Friday, December 04, 2009

A Bench, Henrik Ibsen and Terje Vigen

I must admit that the bench I am posting this time is not very exciting. It is a common garden variety. However - the place I found it is not, and I must admit that the bench is partly en excuse for the rest of the post. As you can see for yourself, the bench is placed in a churchyard.

And it is situated right in front of a monument, right beside an old church.

The church is called Fjære Kirke, and is situated in the outskirts of Grimstad - an idyllic town in the most southern part of Norway. It dates from 1150 AD.

And why have I gone to all this trouble, who is the monument raised for and why have I mentioned Henrik Ibsen in the title? Bear with me a little bit more, and I'll try to explain:

Henrik Ibsen is best known as playwright and a theatre director, but also as a poet (which several of his plays clearly document). His most famous poem (in Norway at least) is called Terje Wigen. As usually Wikipedia has something to say on the subject:

Terje Vigen is a poem written by Henrik Ibsen, published in 1862. Much of the story and setting is from the area around the town of Grimstad in southern Norway where Ibsen lived for a few years in his youth. It describes the dramatic saga of Terje who, in 1809, tried to run the English blockade of Norway's southern coast in a small rowboat in a desperate attempt to smuggle food from Denmark back to his starving wife and daughter. He was captured and imprisoned on an English prison hulk at Fjære and released in 1814 after the Napoleonic Wars were over, only to find that his family had died. He became a pilot, and years later rescued an English Lord who turned out to be the commander of the ship that had captured him. The denouement, as in most Ibsen works, should be understood by reading the original.
I'll give you the first verse in both Norwegian and English (the English translation is an unofficial one, made by John Northam)

Der bode en underlig gråsprængt en
på den yderste nøgne ø; -
han gjorde visst intet menneske mén
hverken på land eller sjø;
dog stundom gnistred hans øjne stygt, -
helst mod uroligt vejr, -
og da mente folk, at han var forrykt,
og da var der få, som uden frykt
kom Terje Vigen nær.

-------

There lived a remarkably grizzled man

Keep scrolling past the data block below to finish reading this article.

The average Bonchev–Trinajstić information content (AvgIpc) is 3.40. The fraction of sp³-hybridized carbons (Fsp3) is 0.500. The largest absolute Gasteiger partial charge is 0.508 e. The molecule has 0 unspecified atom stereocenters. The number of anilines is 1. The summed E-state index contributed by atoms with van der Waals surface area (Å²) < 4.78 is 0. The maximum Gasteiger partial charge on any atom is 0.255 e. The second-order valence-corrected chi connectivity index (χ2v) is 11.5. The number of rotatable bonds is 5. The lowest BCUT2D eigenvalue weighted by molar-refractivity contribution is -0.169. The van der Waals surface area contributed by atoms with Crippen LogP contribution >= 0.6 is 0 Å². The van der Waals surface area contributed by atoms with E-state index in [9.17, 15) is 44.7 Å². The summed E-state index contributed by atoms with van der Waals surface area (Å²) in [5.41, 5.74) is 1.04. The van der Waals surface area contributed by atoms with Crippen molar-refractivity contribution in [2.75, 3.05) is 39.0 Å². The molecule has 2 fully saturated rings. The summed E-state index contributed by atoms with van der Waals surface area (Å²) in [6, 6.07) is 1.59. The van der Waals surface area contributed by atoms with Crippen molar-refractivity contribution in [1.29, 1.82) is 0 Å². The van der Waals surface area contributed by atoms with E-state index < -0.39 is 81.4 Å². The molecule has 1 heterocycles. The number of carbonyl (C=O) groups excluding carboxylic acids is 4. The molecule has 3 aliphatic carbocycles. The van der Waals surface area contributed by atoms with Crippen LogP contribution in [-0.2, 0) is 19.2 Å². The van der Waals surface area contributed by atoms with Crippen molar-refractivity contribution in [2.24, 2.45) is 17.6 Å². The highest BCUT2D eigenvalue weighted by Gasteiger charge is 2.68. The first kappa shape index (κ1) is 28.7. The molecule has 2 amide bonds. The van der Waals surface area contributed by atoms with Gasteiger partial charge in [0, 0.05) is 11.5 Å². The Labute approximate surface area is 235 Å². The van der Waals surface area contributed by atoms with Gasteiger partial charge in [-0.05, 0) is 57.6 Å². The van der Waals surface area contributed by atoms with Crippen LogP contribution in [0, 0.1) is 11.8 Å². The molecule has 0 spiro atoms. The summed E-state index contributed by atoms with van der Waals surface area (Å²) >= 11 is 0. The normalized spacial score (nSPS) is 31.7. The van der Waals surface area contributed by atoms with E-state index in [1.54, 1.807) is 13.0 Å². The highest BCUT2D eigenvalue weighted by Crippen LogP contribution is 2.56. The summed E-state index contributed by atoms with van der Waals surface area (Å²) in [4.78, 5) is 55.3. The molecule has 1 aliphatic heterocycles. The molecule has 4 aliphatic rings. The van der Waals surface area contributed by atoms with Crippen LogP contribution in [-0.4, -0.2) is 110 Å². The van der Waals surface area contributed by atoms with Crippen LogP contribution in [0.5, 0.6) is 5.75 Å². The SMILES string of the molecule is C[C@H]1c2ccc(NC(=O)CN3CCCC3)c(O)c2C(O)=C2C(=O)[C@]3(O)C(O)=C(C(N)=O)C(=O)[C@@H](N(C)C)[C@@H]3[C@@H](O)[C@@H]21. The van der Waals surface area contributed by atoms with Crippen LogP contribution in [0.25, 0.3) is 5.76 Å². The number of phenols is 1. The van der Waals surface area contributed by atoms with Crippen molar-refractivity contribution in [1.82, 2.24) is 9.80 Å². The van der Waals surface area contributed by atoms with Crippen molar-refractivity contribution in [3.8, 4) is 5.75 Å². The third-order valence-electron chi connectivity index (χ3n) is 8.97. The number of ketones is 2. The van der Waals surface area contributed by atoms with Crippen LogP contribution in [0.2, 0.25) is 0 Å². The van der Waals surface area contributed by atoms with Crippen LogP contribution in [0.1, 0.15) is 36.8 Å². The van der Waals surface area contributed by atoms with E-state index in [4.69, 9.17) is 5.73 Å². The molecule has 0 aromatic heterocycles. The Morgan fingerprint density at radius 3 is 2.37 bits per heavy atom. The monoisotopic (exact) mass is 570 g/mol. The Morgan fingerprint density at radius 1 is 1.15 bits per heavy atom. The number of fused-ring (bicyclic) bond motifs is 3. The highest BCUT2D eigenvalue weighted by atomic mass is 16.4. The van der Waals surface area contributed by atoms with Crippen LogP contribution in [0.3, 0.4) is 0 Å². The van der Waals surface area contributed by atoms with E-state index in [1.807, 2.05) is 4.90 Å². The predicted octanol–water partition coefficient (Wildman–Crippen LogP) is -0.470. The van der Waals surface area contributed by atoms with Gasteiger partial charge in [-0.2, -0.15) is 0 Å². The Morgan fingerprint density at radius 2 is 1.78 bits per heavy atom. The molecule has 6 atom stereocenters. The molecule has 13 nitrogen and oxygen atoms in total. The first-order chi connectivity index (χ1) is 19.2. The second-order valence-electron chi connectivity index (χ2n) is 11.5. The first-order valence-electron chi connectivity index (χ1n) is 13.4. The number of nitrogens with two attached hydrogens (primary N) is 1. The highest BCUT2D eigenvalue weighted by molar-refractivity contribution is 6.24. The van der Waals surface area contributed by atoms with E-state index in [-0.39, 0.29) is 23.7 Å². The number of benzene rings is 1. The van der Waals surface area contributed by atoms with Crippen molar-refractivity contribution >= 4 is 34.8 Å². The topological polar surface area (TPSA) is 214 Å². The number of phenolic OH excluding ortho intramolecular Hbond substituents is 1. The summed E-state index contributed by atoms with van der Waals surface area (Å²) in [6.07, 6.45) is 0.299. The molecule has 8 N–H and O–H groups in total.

on the uttermost, barren isle
he never harmed, in the wide world's span,
a soul by deceit or by guile;
his eyes, though, sometimes would blaze and fret
most when a storm was nigh,-
and then people sensed he was troubled yet
and then there were few that felt no threat
with Terje Vigen by.


Then the last verse in the same way:

Ved Fjære kirke jeg så en grav,
den lå på en vejrhård plet;
den var ikke skøttet, var sunken og lav,
men bar dog sit sorte bræt.
Der stod "Thærie Wiighen" med hvidmalt skrift,
samt året, han hvile fandt. -
Han lagdes for solbrand og vindes vift,
og derfor blev græsset så stridt og stivt,
men med vilde blomster iblandt.

--------

In Fjære churchyard I saw a pilot,
that lay in a weathered sward;
it looked all neglected, a mean sunken spot,
but kept still its blackened board.
It read 'Thærie Wiighen' in white,
the datehis final repose had been.
He lay to the sun and the winds' keen weight,
and that's why the grass was so stubborn-straight,
but with wild field-flowers between.

-----------------------------

The monument was thus raised in 1906 over "Thærie Wiighen" , believed by legend to be the same Terje Vigen that Ibsen praised. Nobody knows if he was, but that does not change much when you are sitting on the bench by the monument and try to absorb the atmosphere, the history and the poetry.

18 comments:

Dimple said...

It is a beautiful bench, and the poem is beautiful also. I don't know Norwegian, but reading the verses beside each other I can find words which make sense, like "vilde blomster."

I will have a bench up a little later.

Raph G. Neckmann said...